DGers are often willing to share their extra seeds without a trade in return. Some "seeds for postage" offers are for seeds collected in huge quantities or are made at the end of the season to clear out the seed box. Other people enjoy sharing seeds with new gardeners, often paying forward somebody else's generosity. Maybe you tried to arrange a trade, and the person didn't need anything you had but was still willing to share. Whatever the reason for the offer, a few tips on how to respond will make it easier and more fun for everybody.

Put your best foot forward. Read the Trading Primer for some good tips on trading etiquette. If the "seeds for postage" offer asks for requests to be posted on the thread, don't send Dmail instead. Dmailed responses can be harder to keep up with, and your request might be misplaced.Yellow blooms of False Sunflower, Heliopsis helianthoides var. scabra Remember that you're not placing an order with a catalog, you're responding to somebody offering to do you a favor. Use phrases like "if these seeds are still available, I would like..." and words like "please" and "thank you." Send postage promptly.

Ask only for seeds you intend to grow. It's bad form to jump on SASBE offers and then trade the seeds away, and you'll end up with a reputation you don't want. It's easy to get swept up in the moment. Pause to look up plants in Plant Files. If you don't think you'll be able to start the seed, or if you have no place for the plant in your garden, then let somebody else have it.

You'll often see the acronyms SASE and SASBE -- Self Addressed Stamped Envelope and Self Addressed Stamped Bubble Envelope. Mostly, people ask for SASBE, so seeds will be protected in the mail. This doesn't literally mean you need to put your address and stamps on a bubble envelope and then enclose it in another envelope in order to send it. There's an easier way!close up of rosy pink bloom of a daylily I grew from a shared seed

I've sent and received many SASBEs since joining DG. Here is what I include or what I ask for when somebody is sending me a SASBE.

1. A bubble envelope, addressed to the person offering the seeds, with sufficient postage to get it there. Bubble envelopes need extra postage to cover the USPS "nonmachinable surcharge." You don't want your SASBE to arrive with postage due! See the USPS Customer's Guide to Mailing for current postage rates. Put your return address on the envelope also, including your Dave's Garden (DG) name.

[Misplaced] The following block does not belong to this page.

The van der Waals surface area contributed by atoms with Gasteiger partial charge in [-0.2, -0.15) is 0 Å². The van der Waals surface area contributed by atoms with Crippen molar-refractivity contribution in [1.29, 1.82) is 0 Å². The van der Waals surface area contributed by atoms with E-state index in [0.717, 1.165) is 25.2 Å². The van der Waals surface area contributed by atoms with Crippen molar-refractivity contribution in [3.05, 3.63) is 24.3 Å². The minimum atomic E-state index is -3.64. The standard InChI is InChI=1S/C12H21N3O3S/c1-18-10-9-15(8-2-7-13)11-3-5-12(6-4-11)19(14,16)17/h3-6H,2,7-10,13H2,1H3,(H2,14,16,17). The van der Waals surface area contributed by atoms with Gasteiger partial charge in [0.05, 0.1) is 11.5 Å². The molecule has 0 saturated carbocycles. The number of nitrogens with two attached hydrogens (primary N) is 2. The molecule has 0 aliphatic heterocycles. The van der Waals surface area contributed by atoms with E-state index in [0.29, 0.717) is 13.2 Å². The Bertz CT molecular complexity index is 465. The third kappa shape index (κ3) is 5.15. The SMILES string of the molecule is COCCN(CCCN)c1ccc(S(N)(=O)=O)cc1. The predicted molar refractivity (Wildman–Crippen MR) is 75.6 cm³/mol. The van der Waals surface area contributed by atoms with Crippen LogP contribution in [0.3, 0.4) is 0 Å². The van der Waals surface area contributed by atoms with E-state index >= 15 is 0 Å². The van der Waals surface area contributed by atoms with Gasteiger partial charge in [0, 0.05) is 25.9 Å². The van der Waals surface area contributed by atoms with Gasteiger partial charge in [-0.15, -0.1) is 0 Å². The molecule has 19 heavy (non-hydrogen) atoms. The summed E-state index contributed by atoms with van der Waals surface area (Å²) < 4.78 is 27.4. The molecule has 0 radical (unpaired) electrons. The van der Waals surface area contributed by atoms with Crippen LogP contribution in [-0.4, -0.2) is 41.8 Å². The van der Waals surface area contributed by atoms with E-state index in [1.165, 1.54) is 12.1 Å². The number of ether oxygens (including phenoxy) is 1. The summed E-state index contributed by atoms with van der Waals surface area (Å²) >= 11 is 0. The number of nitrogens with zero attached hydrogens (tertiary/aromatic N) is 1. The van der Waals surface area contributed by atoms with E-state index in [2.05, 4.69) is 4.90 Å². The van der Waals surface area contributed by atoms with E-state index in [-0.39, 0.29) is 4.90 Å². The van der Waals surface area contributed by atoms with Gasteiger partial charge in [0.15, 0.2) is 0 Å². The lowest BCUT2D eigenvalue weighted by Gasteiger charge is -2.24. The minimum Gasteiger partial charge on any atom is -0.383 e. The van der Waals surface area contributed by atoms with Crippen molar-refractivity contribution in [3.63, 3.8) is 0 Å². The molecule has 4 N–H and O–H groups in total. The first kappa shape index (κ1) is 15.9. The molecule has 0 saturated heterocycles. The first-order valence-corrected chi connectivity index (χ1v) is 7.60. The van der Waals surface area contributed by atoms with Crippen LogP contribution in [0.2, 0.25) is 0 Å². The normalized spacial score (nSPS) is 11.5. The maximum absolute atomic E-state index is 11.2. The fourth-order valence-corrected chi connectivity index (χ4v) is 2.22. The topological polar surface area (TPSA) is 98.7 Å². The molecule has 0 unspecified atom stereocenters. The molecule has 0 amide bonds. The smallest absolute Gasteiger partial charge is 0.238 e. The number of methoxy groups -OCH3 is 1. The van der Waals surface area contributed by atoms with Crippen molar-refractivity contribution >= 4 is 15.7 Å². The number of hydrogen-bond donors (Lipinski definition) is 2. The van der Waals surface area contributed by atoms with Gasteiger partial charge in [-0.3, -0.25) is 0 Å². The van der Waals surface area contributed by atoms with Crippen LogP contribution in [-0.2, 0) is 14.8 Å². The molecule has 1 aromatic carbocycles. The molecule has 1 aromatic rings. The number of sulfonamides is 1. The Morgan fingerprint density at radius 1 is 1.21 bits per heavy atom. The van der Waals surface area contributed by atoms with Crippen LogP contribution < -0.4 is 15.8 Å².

If you are having trouble coming up with a BE, ask if your trader would be willing to provide one if you send an extra couple of stamps. Bubble envelopes can be re-used.

Italian Genovese basil2. An address label with your address on it. This will be placed on the outside of the bubble envelope when it is returned to you, so please make sure it's large enough to cover the outgoing address. Again, it's helpful to note your DG name on this label.

3. A note with your DG name, listing the seed(s) you are requesting. Including this information is important! Without it, I have no way of knowing that "Sally McPherson from Idaho" is "PinkFrogLady" who desperately wanted ‘Spicy Orange Australian' Basil seeds. [1]

4. Enough loose postage to cover the return of the envelope with the seeds. Do not send a pre-paid metered label, as the postal service won't accept them. Often, traders will tell you how many stamps to send. If not, consider that seeds may be heavy or bulky enough that the envelope may have to be posted as a "small parcel" on its return. The USPS Domestic Mail Manual has complete information on rates, fees, and regulations.'Lemon Gem' Marigold and lavender Gomphrenia blooming together

International DGers don't need U.S. postage stamps in order to share seeds with U.S. members (or vice versa). That's what an International Reply Coupon (IRC) is for! [2] Please check with your sender before using IRCs. Since a BE full of seeds is bigger than a standard airmail letter requiring one IRC, you'll need to ask the other country's postal administration how many will be needed. Check the USPS International Mail Manual (372.3b) for current IRC exchange rates. Also, look up the import and export regulations of both countries.

Seed giveaways are one of the special things DGers do for each other. I appreciate the effort that goes into collecting, de-chaffing, and packing seeds. Especially when responding to an offer of seeds for postage, I want to do everything I can to make sending the seed as easy as possible. Reading the offer carefully and being sure to include sufficient postage and all necessary information (including your DG name!) definitely helps.

The next time a phrase like "seeds for postage" or "SASBE offer" catches your eye, check it out!

Assortment of pink Zinnia elegans blooming madly behind my garden

Photos in this article are of plants often mentioned in "seeds for SASBE" offers. Moving your mouse over the photo will pop up a caption with the name of the plant.

[1] This is a completely fictitious example. I don't have any ‘Spicy Orange Australian' Basil seeds. And "PinkFrogLady" isn't (currently) a DG username.

[2] Thanks to KennedyH for reminding me about IRCs and for explaining them to me so well.